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Monroe N. Work
*On this date in 1866, Monroe N. Work was born. He was a Black sociologist.
Monroe Nathan Work was born to former slaves in Iredell County, North Carolina, and moved in 1867 to Cairo, Illinois, where his father pursued farming. At 23, Work entered Arkansas City High School (Kansas), an integrated high school in Arkansas City, Kansas. He graduated 3rd in his class, and after undergoing training at the Chicago Theological Seminary, he enrolled in the University of Chicago to become a sociologist.
He researched the correlation between the highest crime rates among Blacks and the large proportion living in slums. His paper on the subject would become an African American's first article published in the American Journal of Sociology. He finished school in Chicago with a Bachelor of Arts degree in Philosophy and a Master of Arts degree in Sociology. After graduating in 1903, Work moved to Savannah, Georgia, to become a Georgia State Industrial College professor. He married Florence E. Hendrickson of Savannah on December 27, 1904, and they had no children.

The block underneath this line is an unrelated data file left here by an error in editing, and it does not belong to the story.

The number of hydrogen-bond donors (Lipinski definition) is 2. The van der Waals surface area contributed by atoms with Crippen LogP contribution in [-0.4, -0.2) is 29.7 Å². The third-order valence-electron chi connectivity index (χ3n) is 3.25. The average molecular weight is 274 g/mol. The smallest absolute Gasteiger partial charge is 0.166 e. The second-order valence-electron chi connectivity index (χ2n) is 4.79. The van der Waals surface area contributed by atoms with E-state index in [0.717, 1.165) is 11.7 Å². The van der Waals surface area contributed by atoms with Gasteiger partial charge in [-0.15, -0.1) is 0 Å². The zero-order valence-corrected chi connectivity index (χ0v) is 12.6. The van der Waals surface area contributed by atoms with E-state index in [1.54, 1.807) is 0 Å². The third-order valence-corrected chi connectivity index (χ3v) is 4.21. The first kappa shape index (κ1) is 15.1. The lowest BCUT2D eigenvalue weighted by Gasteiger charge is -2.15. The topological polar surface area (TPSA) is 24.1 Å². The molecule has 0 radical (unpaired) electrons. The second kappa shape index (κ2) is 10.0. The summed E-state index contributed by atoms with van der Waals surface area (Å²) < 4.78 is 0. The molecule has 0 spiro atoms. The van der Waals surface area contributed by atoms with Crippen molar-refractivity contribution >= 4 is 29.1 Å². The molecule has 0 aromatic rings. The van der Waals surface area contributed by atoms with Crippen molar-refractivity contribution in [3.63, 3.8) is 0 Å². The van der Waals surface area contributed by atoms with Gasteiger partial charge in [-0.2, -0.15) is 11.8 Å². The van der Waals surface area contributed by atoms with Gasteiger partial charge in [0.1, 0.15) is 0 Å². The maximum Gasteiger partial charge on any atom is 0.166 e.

In July 1905, Work attended the conference of the Niagara Movement at the invitation of W. E. B. Du Bois. In 1908, he accepted a proposal by Booker T. Washington to create the Department of Records and Research at the Tuskegee Institute. Work received the Harmon Award in Education in 1928 for his research and involvement in the Negro Yearbook and his work on A Bibliography of the Negro in Africa and America, a bibliography of approximately seventeen thousand references to African Americans. According to Work's biographer, these resources were the largest of their kind in an era when scholarship by and about Black Americans was highly inaccessible and overlooked or ignored by most academics in the US. In 1918, he was elected to the American Negro Academy, the earliest major African American learned society. He died of natural causes in Tuskegee on May 2, 1945.